TTP’s emerging threat

The state must act in a timely manner

As the Taliban continue to solidify their hold on key Afghan districts while advancing towards Kabul, capturing more territory with each passing day, splinter groups such as the Tehrik-e-Taliban Pakistan (TTP) are also gearing up for a resurgence, emboldened by the very real possibility of a complete capitulation of the civilian government and US-trained Afghan forces. The TTP is responsible for some of the most heinous terrorist attacks carried out on Pakistani soil. The period between 2007 and 2014 was the most deadly, necessitating a series of military operations that helped in significantly reducing the frequency of terrorist attacks in the country. However, with at least 32 attacks in Pakistan being claimed by the TTP in the first two months of the current year, it seems the group is attempting to make a comeback. Speaking to CNN through intermediaries, TTP chief Noor Wali Mehsud has said that the group’s primary target is to fight against Pakistani Security Forces and gain control over the country’s tribal regions. Although the group’s activities have been restricted to some parts of Balochistan and North Waziristan, the TTP under Mehsud, who took over from Mullah Fazlullah after he was killed in US drone strike in 2018, has been able to hit targets such as the Serena Hotel in Quetta where the Chinese ambassador was present. Mehsud has also been able to reconcile with many disgruntled former members of the TTP who have formed splinter groups of their own while also reaching out to Baloch and Sindhi separatist groups, not to mention voicing its support for the Tehreek-e-Labbaik Pakistan (TLP) that on several occasions has wreaked chaos across major cities of the country.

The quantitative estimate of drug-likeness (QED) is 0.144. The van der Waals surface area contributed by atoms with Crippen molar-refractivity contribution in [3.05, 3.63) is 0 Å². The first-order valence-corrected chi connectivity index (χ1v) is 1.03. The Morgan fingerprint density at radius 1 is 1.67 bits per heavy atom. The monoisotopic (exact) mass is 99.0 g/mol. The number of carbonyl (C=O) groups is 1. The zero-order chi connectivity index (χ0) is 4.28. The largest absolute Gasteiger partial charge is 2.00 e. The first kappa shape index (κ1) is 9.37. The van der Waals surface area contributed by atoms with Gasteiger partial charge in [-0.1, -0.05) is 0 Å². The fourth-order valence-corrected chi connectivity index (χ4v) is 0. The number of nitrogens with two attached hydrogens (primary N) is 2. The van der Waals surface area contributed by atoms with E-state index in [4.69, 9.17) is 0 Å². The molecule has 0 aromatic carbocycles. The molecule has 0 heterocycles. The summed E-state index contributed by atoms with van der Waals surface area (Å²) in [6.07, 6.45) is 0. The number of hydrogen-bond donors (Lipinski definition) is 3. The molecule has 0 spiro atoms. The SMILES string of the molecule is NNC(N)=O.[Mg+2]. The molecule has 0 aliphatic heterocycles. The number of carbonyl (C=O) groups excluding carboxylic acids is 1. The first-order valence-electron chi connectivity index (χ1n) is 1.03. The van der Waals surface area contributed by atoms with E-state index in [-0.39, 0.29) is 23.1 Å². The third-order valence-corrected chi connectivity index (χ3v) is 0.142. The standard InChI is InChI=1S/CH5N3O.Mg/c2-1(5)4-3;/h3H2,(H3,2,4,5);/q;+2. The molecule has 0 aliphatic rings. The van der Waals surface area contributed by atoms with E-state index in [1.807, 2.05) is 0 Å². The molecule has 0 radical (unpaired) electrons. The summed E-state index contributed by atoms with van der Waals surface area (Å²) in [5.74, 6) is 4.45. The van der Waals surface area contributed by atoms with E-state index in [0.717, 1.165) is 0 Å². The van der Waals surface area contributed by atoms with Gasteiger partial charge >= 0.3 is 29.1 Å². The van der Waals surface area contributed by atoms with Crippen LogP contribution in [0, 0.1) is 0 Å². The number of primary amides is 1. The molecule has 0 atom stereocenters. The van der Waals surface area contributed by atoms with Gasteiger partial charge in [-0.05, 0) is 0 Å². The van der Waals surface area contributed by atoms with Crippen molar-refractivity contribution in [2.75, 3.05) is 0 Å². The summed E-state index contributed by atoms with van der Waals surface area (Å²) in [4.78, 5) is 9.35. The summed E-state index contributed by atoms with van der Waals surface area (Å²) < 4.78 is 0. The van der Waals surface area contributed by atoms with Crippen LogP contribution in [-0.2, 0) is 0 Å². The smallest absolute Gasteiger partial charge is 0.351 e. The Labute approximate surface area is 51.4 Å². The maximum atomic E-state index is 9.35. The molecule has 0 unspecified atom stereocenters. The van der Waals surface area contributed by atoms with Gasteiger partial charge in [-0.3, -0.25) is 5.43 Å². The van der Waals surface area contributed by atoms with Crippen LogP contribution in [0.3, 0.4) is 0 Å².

Pakistan must take all these developments very seriously for it could very well lead to a situation where the country yet again falls into an abyss of death and destruction at the hands of violent terrorist groups if they are not dealt with in a timely manner. The economic ramifications of such an eventuality would be devastating for the country. Currently, there are multiple mega infrastructure projects in various stages of development that can easily prove to be soft targets for groups such as the TTP. The recent bus attack that claimed the lives of nine Chinese engineers is a case in point. All available resources, especially in terms of intelligence gathering to preempt and diffuse terrorist elements present in the country before they strike is key while providing adequate protection to sensitive installations is crucial to maintain peace in the country.

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Editorial
The Editorial Department of Pakistan Today can be contacted at: [email protected]

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